Reality Returns to Bookselling
- by Bruce E. McKinney
The next few years will be difficult
By Bruce McKinney
The median price of books, manuscripts and ephemera, measured across more than 220,000 lots sold at auction in 2008, fell 21% from 2007. The decline, which mostly occurred in the second half, saw the median price for the year fall to levels consistent with 2003 while masking a larger decline that, if sustained in 2009, will carry realizations back to levels last seen in 2000. Dealers and auction houses generally expect further retrenchment and auction houses are lowering estimates and reserves in response. Note: Median price is the midpoint of prices paid and differs from average price that is disproportionately affected by single high value transactions.
Reality in 2009 will now work itself out in public - mainly in the auction rooms where six-hundred fresh lots are posted each day. Should realizations continue to fall such experience will lead to lower expectations. It's a potentially slow and uneven process that may take several years as many online sellers will probably prefer to wait for recovery rather than adjust to a downturn they hope is temporary. They may wait a long time. Even when the economy was strong only a small percentage of old and rare books listed on line sold in any year. In recession, sell-through will further decline. At auction 70 to 76% of all listed items have sold over the past five years.
In what is shaping up as a tumultous year the spreads between auction realizations and online listed prices, which generally have run at a 3 to 2 ratio [$100 on a listing site, $67 at auction], may increase to 2 to 1 [$100 on a listing site versus $50 at auction]. In this scenario auction realizations decline while listing prices, at least short term, hold.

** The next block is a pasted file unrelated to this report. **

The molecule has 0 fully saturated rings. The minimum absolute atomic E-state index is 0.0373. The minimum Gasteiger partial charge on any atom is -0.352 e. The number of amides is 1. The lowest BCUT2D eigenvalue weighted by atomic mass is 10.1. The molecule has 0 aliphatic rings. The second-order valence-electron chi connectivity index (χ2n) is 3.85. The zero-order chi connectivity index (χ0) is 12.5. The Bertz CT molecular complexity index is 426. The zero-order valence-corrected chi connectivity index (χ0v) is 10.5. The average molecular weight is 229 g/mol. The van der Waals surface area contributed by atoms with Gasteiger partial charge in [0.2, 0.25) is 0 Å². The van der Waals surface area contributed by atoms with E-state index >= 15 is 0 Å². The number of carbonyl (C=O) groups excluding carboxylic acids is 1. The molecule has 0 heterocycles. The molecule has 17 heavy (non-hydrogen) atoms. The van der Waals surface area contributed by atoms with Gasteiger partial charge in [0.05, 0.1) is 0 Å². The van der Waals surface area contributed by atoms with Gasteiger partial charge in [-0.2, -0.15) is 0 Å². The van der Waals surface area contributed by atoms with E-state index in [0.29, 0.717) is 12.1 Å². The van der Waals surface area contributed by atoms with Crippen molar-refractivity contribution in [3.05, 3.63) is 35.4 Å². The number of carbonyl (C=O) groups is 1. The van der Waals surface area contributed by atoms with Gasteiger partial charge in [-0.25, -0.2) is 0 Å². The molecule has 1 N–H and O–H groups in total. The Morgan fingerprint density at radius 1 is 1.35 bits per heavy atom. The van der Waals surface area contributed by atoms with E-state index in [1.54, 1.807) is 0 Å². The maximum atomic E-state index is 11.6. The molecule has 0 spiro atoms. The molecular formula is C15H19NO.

While the book business has unique problems it is also part of the real economy and the economy will be weak for an extended period. This is the eleventh sustained economic downtown [10 recessions, 1 depression] since 1900 * and looks to be neither garden-variety recession nor an absolute depression. Mike Stillman calls it a "decession" or, if you prefer, "repression" and it looks to be five years more or less. The Nobel laureate Paul Krugman, who teaches at Princeton and writes for the New York Times, has recently conveyed a sense of possible abyss. Frank Rich adds this: "While its become a Beltway cliche that America's new young president has yet to be tested, it is past time for us to realize that our own test is also about to begin." The economy is going to get tough and how much room there will be in the lifeboats for books is uncertain.
Historically, in the book business, sales rather than prices decline. In commercial fields that informally set prices based on observation of competitors' prices the variable is time and the rare book business, which is anathema to lowering prices, simply hunkers down. In this economic downturn that strategy is almost certainly not going to work because the economy, in recovery, will experience inflation that returns dollars that buy significantly less. After all binges there are then the headaches.